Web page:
On Facebook https://www.facebook.com/PodcastMaven/

Let’s Chat book an obligation free call here

5 Reasons You Should Go To A Small Podcast Conference

Last weekend I attended DC PodFest and it was excellent. This got me thinking about why I prefer smaller conferences and the benefits of attending especially for new or budding podcasters! Here are five reasons I hope will convince you to attend a smaller podcast conference.

A picture of Patricia Q Jenkins (aka The Podcast Maven) at DC Podfest

The people attending are your community and you should connect with them.

Spend a little time talking to people who are a little further than you in the medium and encouraging someone who isn’t as far as you yet. Larger conferences are great places for going to specific tracks and getting what you need. With a smaller conference like DC Podfest there was time to really chat with the strangers next to you.

Tip.

Introduce yourself to people and get a little more interaction than a rushed business card swap. 

Spend time with the experts. 

Smaller conferences still attract well-known podcast figures. Not to brag or anything but  I sat next to Dave Jackson in a workshop. 🙂

I was late to the conference (thank you dodgy food truck, and missed the morning session) but I made it to the afternoon. A smaller venue means more time to sit with the experts at their tables. It means chatting with the SEO expert after their presentation and getting some answers. For me, I struck gold!! I missed Timothy D Craggette’s session. When I had to take an introvert moment,  I found him downstairs and we got chatting. He took the time to run through his presentation for me. 1 on 1! Does it get any better than that?!! 

Expense 

Few people make money from their podcast or enough money that they can live on it. (#podcastgoals). Entrance fees and travel costs can add up. Have a look back at the podcast conferences that were held this year, are there any local ones? Get on their mailing list so that you can get early bird pricing for tickets.  If it’s still out of reach consider volunteering for the conference. You get to help out, connect and still attend.

People with your Issues. 

I remember the first time I went to DC Podfest, I didn’t even have an idea what my podcast was going to be about, I just wanted to be around people who loved podcasts as much as I did. Like I said above, you’ll meet people who are in the same position as you, who want to know what you know about SEO, can tell you about how to cut down the time you spend editing or whatever your pressing question is!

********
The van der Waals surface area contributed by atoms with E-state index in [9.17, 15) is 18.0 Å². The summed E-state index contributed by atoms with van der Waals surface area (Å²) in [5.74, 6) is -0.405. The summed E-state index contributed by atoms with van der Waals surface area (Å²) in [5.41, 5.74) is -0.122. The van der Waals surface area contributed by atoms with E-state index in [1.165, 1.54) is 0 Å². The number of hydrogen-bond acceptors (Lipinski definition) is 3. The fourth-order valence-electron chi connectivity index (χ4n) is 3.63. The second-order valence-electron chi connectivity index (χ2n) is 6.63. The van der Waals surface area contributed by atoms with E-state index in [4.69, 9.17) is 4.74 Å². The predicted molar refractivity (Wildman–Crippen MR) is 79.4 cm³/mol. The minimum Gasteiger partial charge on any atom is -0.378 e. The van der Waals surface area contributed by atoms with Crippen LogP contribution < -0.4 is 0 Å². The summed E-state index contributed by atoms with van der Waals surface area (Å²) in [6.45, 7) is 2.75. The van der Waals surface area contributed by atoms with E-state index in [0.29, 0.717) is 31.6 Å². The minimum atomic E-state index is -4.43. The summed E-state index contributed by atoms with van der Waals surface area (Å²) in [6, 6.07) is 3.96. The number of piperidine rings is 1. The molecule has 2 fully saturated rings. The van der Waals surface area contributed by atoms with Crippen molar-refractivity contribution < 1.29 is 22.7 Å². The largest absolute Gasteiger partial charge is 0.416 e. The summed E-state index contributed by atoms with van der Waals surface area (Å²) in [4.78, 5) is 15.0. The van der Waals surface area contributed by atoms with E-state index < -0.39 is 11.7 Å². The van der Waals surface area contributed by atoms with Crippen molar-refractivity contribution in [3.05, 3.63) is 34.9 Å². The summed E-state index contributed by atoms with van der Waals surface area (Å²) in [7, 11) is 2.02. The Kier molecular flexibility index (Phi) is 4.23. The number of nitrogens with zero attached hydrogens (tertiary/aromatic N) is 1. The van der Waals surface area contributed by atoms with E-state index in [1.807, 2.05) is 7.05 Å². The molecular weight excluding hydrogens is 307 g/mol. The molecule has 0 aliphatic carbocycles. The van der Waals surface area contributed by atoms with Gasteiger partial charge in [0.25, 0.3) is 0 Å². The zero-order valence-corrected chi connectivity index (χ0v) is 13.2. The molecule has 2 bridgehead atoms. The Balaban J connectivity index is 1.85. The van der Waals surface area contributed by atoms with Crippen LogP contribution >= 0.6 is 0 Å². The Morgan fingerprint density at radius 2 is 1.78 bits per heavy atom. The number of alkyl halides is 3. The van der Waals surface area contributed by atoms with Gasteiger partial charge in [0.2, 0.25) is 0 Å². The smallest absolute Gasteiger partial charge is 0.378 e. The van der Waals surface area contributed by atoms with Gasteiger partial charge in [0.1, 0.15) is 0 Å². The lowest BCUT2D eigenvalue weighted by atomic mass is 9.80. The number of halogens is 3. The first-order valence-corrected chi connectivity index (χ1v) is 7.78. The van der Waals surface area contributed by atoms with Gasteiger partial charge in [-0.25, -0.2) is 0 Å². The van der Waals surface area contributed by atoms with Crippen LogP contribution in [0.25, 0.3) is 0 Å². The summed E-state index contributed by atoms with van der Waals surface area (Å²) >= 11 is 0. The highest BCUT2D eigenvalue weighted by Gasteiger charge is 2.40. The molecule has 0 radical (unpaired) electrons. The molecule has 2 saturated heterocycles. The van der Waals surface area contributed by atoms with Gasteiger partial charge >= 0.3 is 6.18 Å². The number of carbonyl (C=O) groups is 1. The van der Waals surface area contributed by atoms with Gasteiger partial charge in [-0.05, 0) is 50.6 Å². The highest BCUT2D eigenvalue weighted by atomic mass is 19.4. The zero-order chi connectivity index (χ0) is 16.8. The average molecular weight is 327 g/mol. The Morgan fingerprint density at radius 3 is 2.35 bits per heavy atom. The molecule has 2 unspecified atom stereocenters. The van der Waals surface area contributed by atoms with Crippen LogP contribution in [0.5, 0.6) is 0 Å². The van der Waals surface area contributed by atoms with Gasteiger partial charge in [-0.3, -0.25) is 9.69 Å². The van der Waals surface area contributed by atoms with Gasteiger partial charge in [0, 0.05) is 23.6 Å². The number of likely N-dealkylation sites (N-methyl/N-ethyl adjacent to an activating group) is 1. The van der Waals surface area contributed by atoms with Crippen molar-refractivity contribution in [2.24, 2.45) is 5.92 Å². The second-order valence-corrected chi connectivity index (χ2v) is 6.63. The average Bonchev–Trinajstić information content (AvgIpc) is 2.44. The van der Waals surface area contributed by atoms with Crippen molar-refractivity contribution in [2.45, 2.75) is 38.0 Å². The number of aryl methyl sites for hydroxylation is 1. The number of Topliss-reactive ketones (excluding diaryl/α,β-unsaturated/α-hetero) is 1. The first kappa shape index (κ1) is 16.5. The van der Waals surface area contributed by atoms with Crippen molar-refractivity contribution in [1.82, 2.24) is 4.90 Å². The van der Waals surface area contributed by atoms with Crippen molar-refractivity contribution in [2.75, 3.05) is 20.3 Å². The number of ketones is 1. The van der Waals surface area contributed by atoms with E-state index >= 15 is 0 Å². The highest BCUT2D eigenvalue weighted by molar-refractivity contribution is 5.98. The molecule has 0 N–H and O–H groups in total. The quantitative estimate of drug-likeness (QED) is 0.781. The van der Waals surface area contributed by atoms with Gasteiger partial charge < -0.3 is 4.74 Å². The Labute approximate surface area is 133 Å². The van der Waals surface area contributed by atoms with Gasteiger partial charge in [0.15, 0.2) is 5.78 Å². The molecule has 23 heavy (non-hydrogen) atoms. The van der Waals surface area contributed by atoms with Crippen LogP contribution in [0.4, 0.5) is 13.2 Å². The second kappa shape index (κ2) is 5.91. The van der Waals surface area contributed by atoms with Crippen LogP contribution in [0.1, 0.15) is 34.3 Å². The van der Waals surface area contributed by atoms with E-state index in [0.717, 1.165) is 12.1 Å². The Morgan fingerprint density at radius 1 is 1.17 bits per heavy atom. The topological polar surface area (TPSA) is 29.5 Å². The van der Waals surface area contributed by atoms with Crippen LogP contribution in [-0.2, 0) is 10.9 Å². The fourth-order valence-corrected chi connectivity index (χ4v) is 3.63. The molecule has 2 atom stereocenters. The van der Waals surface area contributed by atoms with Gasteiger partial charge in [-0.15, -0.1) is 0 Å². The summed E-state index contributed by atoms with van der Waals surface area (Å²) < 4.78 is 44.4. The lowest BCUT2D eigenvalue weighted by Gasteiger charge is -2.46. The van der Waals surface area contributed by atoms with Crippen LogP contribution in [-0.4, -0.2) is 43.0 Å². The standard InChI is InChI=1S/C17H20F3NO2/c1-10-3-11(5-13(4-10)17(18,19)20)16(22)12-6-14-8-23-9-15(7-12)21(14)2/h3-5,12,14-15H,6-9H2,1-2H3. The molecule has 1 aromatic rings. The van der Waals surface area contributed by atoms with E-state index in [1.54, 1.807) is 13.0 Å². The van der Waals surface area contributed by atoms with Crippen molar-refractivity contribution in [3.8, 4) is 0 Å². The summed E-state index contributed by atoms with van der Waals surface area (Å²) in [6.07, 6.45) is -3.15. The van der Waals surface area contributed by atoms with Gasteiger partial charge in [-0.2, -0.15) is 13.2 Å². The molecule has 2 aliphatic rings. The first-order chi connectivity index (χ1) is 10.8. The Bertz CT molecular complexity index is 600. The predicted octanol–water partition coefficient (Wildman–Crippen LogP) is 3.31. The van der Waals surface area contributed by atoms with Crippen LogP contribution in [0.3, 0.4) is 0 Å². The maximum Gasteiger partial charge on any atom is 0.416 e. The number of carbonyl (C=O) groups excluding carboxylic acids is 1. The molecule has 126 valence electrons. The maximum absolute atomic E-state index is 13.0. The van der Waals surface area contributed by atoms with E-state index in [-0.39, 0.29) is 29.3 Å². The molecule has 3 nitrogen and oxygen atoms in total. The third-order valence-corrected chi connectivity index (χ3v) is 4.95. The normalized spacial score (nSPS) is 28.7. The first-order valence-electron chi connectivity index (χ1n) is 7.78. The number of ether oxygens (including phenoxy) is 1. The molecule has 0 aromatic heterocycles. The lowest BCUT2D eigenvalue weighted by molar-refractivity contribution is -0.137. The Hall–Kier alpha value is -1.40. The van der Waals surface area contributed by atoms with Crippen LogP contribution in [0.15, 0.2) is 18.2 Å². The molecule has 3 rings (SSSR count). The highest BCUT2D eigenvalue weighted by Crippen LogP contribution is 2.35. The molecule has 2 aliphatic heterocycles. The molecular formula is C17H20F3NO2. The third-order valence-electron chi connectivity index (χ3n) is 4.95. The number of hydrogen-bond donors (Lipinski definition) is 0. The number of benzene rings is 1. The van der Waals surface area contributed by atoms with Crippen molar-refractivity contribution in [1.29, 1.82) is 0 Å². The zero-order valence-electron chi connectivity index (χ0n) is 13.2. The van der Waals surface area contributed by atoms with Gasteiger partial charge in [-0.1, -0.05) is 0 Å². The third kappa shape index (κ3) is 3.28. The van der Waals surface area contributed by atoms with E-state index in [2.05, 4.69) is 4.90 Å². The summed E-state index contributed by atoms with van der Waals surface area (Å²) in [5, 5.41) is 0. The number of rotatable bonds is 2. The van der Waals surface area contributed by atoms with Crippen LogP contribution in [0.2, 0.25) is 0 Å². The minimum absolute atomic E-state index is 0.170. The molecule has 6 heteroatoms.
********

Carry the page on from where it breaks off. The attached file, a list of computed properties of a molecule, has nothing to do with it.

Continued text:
If you ask you will find answers and every single one started where you are – like I said community. 

People to grow with. 

I am still in touch with some of the people I met at my first  DC Podfest, cards will be swapped, social media will be tagged and that first email will be exchanged. There’s a different vibe to the interaction when you are looking for support but also giving it. You will meet people that you grow in podcasting with. Sometimes it’s better to look at who is around you. 

Which podcast event has been your favourite this year? Which ones do you have your eye on for next year? Comment below and tell me if you prefer the larger or smaller conferences.

Your Podcast Needs A Newsletter

Your Podcast Needs a Newsletter

I think each podcast needs a newsletter.  Why?

You always want your audience to know what’s happening in your pod world and with your show. When people give you their email, you can be sure they want to hear from you and support you.

What really prompted this post was the “dark day” when I couldn’t post to my IG account (www.instagram.com/the_podcast_mavenand I was totally locked out from FB.

I could see other people’s posts on IG but I couldn’t log in to my account, it was annoying. I run an online business this is how people find out about me and what I do.

No matter how small your list it’s important to keep in contact with people who have asked for your content.

What To Put In Your Newsletter

This is the part I find tough as I don’t consider myself a content creator but of course tell them

  1. What’s coming up in your show.
  2. Can you link to content that they can only access if they are on your list?
  3. A training they might be interested in
  4. An opportunity to participate in your show
  5. They can have a question answered on your show
  6. Have the chance to get a shout-out
  7. A member-only competition for your subscribers

You can also include snapshots from your life if that’s appropriate when I post pictures of my dog she gets far more likes than I do!!!

Don’t just use as an opportunity to promo and run think of it as another thread of the conversation. One that you have real control over.